Technology Upgrades Integrate Student Learning

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Back to Article

Technology Upgrades Integrate Student Learning

Brianna Radici

Brianna Radici

Brianna Radici

Brianna Radici

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By: Brianna Radici

Students and professors may find themselves being recorded in lectures this semester for all the right reasons.

This summer, Saint Louis University’s Information Technology Department installed Tegrity Lecture Capture Software and the accompanying recording hardware in over fifty classrooms in order to facilitate more efficient and effective teaching and learning methods.

Lecture Capture serves as a means to record not only the audio in the classroom but also the content shown on the instructor’s computer. Ten classrooms on campus also feature video recording capability that focuses on the instructor. Microphones have been installed in all of the Tegrity enabled classrooms to record the audio and make it available to students long after the lecture ends.

The recorded lectures are posted to the Tegrity server to be accessed by students and instructors at any time.  Not only are the lectures available on students’ laptops, but applications have been developed for the Apple iPhone, iPad and Android Devices as well.

Vidur Sharma, Information Technology Services Concerns Committee student representative, played an integral role in bringing Tegrity to SLU classrooms and believes that the software allows students to enhance their learning experience.

“Tegrity brings the classroom into the laptop of the student. Bringing Tegrity in, it changes the way professors teach and students take notes,” Sharma said.

Knowing that lectures are retrievable allows students to focus on interacting with the professor and adding to class discussions as opposed to jotting down every detail of the lecture.

“Being in classes, I know that students try to write every single thing down. Having that assurance that the lecture is available on line and you’re not lost forever, it allows for better notes and more accurate attention in class,” said Sharma.

What separates the Tegrity solution from other lecture capture systems is the interactive component available to students through their laptops and multimedia devices.

Students can access the recording live in the classroom and interact with the content presented to them, whether it is a web page or Microsoft PowerPoint presentation. Students can take screen snapshots of important slides, bookmark portions of the lecture, flag confusing material and take notes. Portions of the lecture flagged by students are available to the instructor to clarify which subjects may require more attention.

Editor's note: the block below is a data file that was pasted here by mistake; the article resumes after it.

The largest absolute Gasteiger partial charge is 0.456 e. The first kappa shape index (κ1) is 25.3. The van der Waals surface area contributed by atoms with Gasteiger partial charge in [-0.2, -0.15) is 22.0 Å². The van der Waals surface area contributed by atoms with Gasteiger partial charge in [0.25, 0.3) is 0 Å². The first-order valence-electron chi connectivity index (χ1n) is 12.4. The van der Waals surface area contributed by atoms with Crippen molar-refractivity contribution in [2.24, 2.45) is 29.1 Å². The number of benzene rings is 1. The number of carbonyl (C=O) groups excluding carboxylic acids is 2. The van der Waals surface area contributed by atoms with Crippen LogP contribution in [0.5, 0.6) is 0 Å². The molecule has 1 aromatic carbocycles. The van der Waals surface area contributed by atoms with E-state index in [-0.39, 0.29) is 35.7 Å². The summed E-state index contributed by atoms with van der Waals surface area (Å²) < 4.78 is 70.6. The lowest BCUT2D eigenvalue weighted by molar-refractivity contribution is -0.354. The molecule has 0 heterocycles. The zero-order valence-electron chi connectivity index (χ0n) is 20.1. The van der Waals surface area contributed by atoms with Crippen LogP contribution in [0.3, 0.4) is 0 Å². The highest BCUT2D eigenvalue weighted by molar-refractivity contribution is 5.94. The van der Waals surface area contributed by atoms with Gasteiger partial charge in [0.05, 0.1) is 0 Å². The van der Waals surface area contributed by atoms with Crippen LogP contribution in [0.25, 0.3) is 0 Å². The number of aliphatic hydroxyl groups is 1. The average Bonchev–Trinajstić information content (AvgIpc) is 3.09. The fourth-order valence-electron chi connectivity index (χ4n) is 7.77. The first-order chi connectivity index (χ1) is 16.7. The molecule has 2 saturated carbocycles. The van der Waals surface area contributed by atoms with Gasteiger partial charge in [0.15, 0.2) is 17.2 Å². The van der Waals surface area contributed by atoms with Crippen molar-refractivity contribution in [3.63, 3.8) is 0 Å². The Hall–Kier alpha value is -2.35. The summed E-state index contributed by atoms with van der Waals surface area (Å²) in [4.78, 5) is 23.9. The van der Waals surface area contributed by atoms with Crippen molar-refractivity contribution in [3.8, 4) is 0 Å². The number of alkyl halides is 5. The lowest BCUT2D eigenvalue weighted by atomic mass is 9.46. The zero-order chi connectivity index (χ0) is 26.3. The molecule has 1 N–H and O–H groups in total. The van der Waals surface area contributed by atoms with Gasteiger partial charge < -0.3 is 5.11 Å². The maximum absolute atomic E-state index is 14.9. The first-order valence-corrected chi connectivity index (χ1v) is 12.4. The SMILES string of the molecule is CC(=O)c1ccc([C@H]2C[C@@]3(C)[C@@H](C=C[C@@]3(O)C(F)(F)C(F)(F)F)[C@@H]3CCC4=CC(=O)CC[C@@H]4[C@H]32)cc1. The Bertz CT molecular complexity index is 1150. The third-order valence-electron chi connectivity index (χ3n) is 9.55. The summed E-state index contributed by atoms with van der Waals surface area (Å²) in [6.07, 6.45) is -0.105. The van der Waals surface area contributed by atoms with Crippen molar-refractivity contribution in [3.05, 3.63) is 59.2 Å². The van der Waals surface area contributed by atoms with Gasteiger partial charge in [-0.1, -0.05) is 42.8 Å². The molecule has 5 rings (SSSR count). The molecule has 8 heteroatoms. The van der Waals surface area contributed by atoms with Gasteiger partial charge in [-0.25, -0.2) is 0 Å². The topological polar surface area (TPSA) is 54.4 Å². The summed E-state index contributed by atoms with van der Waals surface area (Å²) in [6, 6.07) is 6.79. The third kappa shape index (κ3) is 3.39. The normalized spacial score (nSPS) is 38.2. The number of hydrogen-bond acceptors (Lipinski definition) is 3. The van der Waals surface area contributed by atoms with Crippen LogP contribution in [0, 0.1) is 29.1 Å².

The notes taken by students while using the Tegrity software are searchable for quick reference to important lecture points. Any words presented during the lecture on the instructor’s screen are also searchable. Students can go back and watch the recordings on their own time while adding bookmarks and their own notes.

Instructors can use Tegrity to add to the learning experience beyond the classroom. The software can be accessed remotely by professors if they wish to add supplementary materials from their home.

A link to the Tegrity server is available on the SLUGlobal webpage for courses that employ the software, and Tegrity capability can be requested by instructors.

Associate Director of ITS-Enterprise Resources Kyle Collins oversaw the selection and implementation of the Tegrity software and believes that it holds great potential for adding to the learning experience.

“This is cutting-edge technology and a great addition to SLU classrooms,” Collins said.

Sharma and Collins worked closely with a Lecture Capture ad hoc committee to implement the software. Sharma, a senator emeritus in the Student Government Association, listened to student voices to ensure that their needs were met.

In the spring of 2011, four vendors came in to promote their lecture capture solutions before selecting Tegrity as the first choice for the SLU community. The relevant hardware and software were installed this past summer, and according to Collins, the process went smoothly. Instructors were invited to learn how to use Tegrity shortly before the 2011-12 academic year began.

Sharma states that students have been using the software frequently. Through the summer and first two weeks of the semester, there have been nearly 13,400 views on the SLU Tegrity server, according to Sharma.

Junior Health Sciences student Danny Fleming is one of the students who has been utilizing the software extensively and reaping the rewards.

“It’s great in a lot of situations. It’s comforting to know that if I’m sick and miss class, I won’t get behind,” Fleming said. “It’s also a great feature to have since they have an application available for the iPhone, which benefits a lot of students.”